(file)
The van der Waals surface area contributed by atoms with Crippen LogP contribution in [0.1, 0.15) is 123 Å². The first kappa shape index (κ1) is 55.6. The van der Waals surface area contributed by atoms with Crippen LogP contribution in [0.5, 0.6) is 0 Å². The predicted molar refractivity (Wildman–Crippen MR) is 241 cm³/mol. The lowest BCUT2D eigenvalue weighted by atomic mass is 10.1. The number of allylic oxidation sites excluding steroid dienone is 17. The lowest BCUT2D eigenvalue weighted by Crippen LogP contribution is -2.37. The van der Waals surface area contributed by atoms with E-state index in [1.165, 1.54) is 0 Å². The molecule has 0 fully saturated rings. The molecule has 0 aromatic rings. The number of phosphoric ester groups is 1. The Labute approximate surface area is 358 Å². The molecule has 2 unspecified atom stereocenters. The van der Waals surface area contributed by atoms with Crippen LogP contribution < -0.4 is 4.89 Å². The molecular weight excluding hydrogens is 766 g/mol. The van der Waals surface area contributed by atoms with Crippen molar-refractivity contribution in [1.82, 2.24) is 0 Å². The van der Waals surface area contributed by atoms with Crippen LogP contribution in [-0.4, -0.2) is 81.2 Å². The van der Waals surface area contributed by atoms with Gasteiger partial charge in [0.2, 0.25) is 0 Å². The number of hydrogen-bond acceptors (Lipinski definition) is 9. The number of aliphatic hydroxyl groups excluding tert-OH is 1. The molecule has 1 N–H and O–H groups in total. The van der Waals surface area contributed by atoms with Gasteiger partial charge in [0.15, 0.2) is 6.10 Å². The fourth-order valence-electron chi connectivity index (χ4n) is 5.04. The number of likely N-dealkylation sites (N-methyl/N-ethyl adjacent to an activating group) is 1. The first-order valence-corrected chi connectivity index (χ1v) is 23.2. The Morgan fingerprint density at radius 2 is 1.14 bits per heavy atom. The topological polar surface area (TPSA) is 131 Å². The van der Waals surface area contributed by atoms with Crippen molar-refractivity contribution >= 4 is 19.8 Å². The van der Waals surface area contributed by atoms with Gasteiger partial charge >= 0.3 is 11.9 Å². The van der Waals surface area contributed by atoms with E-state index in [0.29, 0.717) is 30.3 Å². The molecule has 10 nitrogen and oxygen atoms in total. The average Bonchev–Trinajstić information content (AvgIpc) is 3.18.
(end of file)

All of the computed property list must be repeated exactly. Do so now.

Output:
The van der Waals surface area contributed by atoms with Crippen LogP contribution in [0.1, 0.15) is 123 Å². The first kappa shape index (κ1) is 55.6. The van der Waals surface area contributed by atoms with Crippen LogP contribution in [0.5, 0.6) is 0 Å². The predicted molar refractivity (Wildman–Crippen MR) is 241 cm³/mol. The lowest BCUT2D eigenvalue weighted by atomic mass is 10.1. The number of allylic oxidation sites excluding steroid dienone is 17. The lowest BCUT2D eigenvalue weighted by Crippen LogP contribution is -2.37. The van der Waals surface area contributed by atoms with E-state index in [1.165, 1.54) is 0 Å². The molecule has 0 fully saturated rings. The molecule has 0 aromatic rings. The number of phosphoric ester groups is 1. The Labute approximate surface area is 358 Å². The molecule has 2 unspecified atom stereocenters. The van der Waals surface area contributed by atoms with Crippen LogP contribution < -0.4 is 4.89 Å². The molecular weight excluding hydrogens is 766 g/mol. The van der Waals surface area contributed by atoms with Crippen molar-refractivity contribution in [1.82, 2.24) is 0 Å². The van der Waals surface area contributed by atoms with Crippen LogP contribution in [-0.4, -0.2) is 81.2 Å². The van der Waals surface area contributed by atoms with Gasteiger partial charge in [0.2, 0.25) is 0 Å². The number of hydrogen-bond acceptors (Lipinski definition) is 9. The number of aliphatic hydroxyl groups excluding tert-OH is 1. The molecule has 1 N–H and O–H groups in total. The van der Waals surface area contributed by atoms with Gasteiger partial charge in [0.15, 0.2) is 6.10 Å². The fourth-order valence-electron chi connectivity index (χ4n) is 5.04. The number of likely N-dealkylation sites (N-methyl/N-ethyl adjacent to an activating group) is 1. The first-order valence-corrected chi connectivity index (χ1v) is 23.2. The Morgan fingerprint density at radius 2 is 1.14 bits per heavy atom. The topological polar surface area (TPSA) is 131 Å². The van der Waals surface area contributed by atoms with Crippen molar-refractivity contribution >= 4 is 19.8 Å². The van der Waals surface area contributed by atoms with Gasteiger partial charge >= 0.3 is 11.9 Å². The van der Waals surface area contributed by atoms with E-state index in [0.29, 0.717) is 30.3 Å². The molecule has 10 nitrogen and oxygen atoms in total. The average Bonchev–Trinajstić information content (AvgIpc) is 3.18.